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Death Becomes Her Bob Cluness , March 4th, 2019 09:54

For her debut album proper on Hyperdub, Angel-Ho flips the lens on pop's appropriative tendencies, finds Bob Cluness

When the NON music collective was founded by the artists Angel-Ho, Chino Amobi and Nkisi back in 2015, one of their main aims was the use of sound to highlight the various social and political issues that numerous diasporas across the world have to face with on a daily basis. The three founders of NON and many of the artists they have collaborated with and released all share some form of intercultural experience, either as living as a minority in an adopted country of having to straddle multiple forms of cultural knowledge and heritage. In an early interview, Angel-Ho argued for the need to collaborate, to spread out, make connections and find affinities with people in similar situations. “This need to collaborate is really about understanding people from where they come from, and also learning more about yourself through them. That's something I hope people take away from our engagement with each other. People need to travel the world, people need to see how other people live; we can't keep staying in our bubbles.”

Fast forward four years, and Angel-Ho has realised this praxis in her full-length debut, Death Becomes Her, an album of transformation, an exploration of coming out as a trans woman. Her earlier releases, such as the EPs Ascension (2015), EMANCIPATION (2016), and Red Devil (2017) and mixtapes such as Death Drop From Heaven (2015), were disruptive, exhilarating, sometimes bewildering collisions of abrasive sounds, aggressive rhythms and clashing samples forced together under pressure cooker production. But since those early releases, she has been working on honing and refining her musical sensibilities. Many of the tracks uploaded onto her Soundcloud, for example, have been inspired by, or were re-workings, of contemporary pop tunes. The brashness and noise was still there, but they contained a sense of glamour and growth in her production skills.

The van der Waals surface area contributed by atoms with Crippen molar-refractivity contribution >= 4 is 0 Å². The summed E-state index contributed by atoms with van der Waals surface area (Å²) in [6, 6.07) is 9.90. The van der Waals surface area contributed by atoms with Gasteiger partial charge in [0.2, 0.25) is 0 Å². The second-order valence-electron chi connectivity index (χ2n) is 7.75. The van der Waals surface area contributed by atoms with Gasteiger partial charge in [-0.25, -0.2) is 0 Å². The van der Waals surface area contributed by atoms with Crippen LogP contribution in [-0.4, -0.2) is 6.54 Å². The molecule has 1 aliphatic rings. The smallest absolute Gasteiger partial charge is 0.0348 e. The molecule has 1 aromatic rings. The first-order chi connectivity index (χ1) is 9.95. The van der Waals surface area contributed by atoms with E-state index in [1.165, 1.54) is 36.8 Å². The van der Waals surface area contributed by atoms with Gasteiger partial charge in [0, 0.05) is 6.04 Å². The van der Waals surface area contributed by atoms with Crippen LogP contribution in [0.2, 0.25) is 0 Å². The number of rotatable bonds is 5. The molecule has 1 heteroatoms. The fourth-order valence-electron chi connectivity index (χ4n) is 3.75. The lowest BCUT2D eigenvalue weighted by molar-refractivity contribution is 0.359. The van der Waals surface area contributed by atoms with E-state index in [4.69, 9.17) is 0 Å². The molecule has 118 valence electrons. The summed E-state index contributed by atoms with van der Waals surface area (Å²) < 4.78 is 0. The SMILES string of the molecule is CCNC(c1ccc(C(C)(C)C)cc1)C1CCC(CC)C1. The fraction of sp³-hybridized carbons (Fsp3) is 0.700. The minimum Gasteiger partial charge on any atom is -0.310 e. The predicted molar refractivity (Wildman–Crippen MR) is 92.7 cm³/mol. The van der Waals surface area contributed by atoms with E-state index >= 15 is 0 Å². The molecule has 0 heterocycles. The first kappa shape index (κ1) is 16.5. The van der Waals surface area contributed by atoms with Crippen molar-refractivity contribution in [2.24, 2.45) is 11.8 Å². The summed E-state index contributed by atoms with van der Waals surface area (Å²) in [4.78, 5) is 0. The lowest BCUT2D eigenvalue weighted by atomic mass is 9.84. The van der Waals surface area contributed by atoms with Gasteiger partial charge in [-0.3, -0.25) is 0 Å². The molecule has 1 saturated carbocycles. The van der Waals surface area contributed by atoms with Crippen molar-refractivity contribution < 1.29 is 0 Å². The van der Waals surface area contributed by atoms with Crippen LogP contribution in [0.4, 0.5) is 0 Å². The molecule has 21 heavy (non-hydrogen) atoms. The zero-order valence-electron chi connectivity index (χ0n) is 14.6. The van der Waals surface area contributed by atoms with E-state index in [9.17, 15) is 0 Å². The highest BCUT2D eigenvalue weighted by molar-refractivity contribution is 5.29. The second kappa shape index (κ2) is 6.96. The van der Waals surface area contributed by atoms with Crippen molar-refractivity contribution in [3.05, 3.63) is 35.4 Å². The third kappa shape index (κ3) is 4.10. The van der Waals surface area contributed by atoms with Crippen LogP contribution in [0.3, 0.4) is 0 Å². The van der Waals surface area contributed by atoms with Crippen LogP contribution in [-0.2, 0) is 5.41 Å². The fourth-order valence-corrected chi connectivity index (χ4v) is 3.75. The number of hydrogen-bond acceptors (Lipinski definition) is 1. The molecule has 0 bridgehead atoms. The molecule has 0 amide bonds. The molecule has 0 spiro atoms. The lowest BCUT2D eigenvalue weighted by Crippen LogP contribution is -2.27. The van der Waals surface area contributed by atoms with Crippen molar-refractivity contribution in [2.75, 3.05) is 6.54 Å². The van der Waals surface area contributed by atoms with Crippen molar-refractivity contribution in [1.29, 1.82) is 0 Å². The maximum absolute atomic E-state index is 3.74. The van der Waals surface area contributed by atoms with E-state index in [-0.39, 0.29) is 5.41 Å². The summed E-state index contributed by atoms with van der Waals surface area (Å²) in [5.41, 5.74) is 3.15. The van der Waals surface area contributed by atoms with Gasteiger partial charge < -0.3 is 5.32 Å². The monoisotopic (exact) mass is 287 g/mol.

It makes sense that Angel-Ho has embraced the idea of exploring her pop side in Death Becomes Her, for where else in the past two decades can you find such maximalist intensities and bold, piercing sonics than in the world of contemporary pop? Today, most pop, with its auto-tune sheen, pre-programmed soars, trap/ratchet beats and globalist post-genre/identity/racial tendencies, all played on a landscape of empty nihilism and hedonistic drift, is often more self-aware and deconstructionist than most so-called ‘experimental’ genres.

What is interesting here is how Angel-Ho approaches pop in Death Becomes Her, where she takes the tendencies that are inherent in most Western pop music these, and flips the lens, viewing such dynamics from a diasporic viewpoint and rerouting the flows and networks to make it look as if the South African townships were the dream factory of pop innovation and dynamism, looking to the west for the new and exotic – and not the other way around. You can hear such queering and appropriation of western pop motifs and values in moments such as on ‘Live’ where she comes out with Lumidee-style “uh-oh” s, and at one point even starts up a rendition of ‘Staying Alive’.